Oddly enough, thanks to Gillen’s skill, Consequences plays out as a character-centric storyline, capping off Gillen’s work on the mutant hero Cyclops and positioning him for his role future role in the shared Marvel universe.

Cyke out!

Cyke out!

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Digging the Claws In: The Wolverine, Superman/Batman, World Building and the Future of Blockbusters…

When you produce one of the most successful movies of all time, you change the rules of the game. The Avengers was the biggest box office hit of 2012, narrowly edging out The Dark Knight Rises and Skyfall for the privilege. That means that all the other major film studies were taking note of what Disney and Marvel had done. So it’s no surprise that the majority of announcements trickling out of this year’s Comic Con feel heavily influenced by the success of that blockbuster.

Most notably, it seems like DC and Warners will be fully investing in their superhero world-building, with the sequel to Man of Steel broadening its focus from the Man of Tomorrow, announced as a Superman/Batman team-up feature that will build towards the inevitable Justice League film. It seems like The Wolverine might just be the most major stand-alone superhero feature film we’ll be seeing for quite some time.

The future is now...

The future is now…

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Civil War: X-Men (Review)

To celebrate the release of The Wolverine later in the month, we’re taking a look at some classic X-Men and Wolverine comics every Monday, Wednesday and Friday here. I’m also writing a series of reviews of the classic X-Men television show at comicbuzz every weekday, so feel free to check those out.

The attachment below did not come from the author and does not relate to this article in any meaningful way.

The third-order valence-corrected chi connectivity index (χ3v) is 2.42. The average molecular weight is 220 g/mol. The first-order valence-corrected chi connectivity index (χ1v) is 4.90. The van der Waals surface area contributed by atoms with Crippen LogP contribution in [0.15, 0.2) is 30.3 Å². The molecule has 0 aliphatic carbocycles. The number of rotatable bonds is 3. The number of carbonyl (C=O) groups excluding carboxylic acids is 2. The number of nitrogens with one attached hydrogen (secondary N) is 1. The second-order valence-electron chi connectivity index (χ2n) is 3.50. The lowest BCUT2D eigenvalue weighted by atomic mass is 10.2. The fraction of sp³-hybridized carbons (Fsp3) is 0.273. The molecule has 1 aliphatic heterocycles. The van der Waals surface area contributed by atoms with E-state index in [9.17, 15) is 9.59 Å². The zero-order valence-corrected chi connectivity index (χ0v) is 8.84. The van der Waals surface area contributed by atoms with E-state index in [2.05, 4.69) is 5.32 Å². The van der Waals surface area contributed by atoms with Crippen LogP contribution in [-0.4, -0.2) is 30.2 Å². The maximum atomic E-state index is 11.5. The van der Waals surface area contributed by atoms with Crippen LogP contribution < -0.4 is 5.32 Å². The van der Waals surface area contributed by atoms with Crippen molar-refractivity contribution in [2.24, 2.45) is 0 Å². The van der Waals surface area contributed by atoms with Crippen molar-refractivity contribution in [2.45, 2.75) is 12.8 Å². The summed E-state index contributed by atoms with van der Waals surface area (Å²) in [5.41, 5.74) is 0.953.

Ugh. There’s nothing like Civil War: X-Men to remind you just how unkind the middle part of the last decade was to Marvel’s merry mutants. It’s a soulless cash-in the worst sense of the word, a four-issue miniseries branded with the title of the gigantic universe-spanning crossover that was going on at the moment. One would imagine that the whole Civil War crossover would provide a multitude of compelling storytelling opportunities for the X-Men as a franchise.

After all, these are superheroes whose entire schtick is based around being hated and feared by the world they try to protect. You’d imagine that they’d have a few choice words for all the superheroes finding themselves suddenly confronted by the idea that the public isn’t too keen on people with superpowers just wandering around. Instead, we get a messy jumble of a plot that doesn’t make sense on its own terms, let alone as an attempt to contextualise the involvement of the X-Men in Marvel’s Civil War crossover.

Back in black...

Back in black…

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Ultimate Comics: Divided We Fall, United We Stand – X-Men (Review/Retrospective)

To celebrate the release of The Wolverine later in the month, we’re taking a look at some classic X-Men and Wolverine comics every Monday, Wednesday and Friday here. I’m also writing a series of reviews of the classic X-Men television show at comicbuzz every weekday, so feel free to check those out.

I actually like the scope of Divided We Fall. It’s a big universe-altering event spanning Marvel’s three Ultimate Universe titles, but it isn’t so granular or so tightly-wound that the three books are tripping over one another. Each of the three books involved tell their own side of the story. Each can be read independently, with no real dependence on the other two. There’s a sense that the creators involved are being allowed a reasonable degree of creative freedom, and that Brian Wood is crafting his own X-Men epic that doesn’t exist simply to tie into the headline-making decision to bump Captain America up to superhero-in-chief over in Ultimate Comics: Ultimates.

In a weird way, for a book in the middle of a gigantic crossover, Wood’s Ultimate Comics: X-Men feels like it’s seeking a fresh start, like it’s kicking off a new chapter, and relishing the status quo shattering crossover as an excuse to just get on with it.

Mutant Pryde...

Mutant Pryde…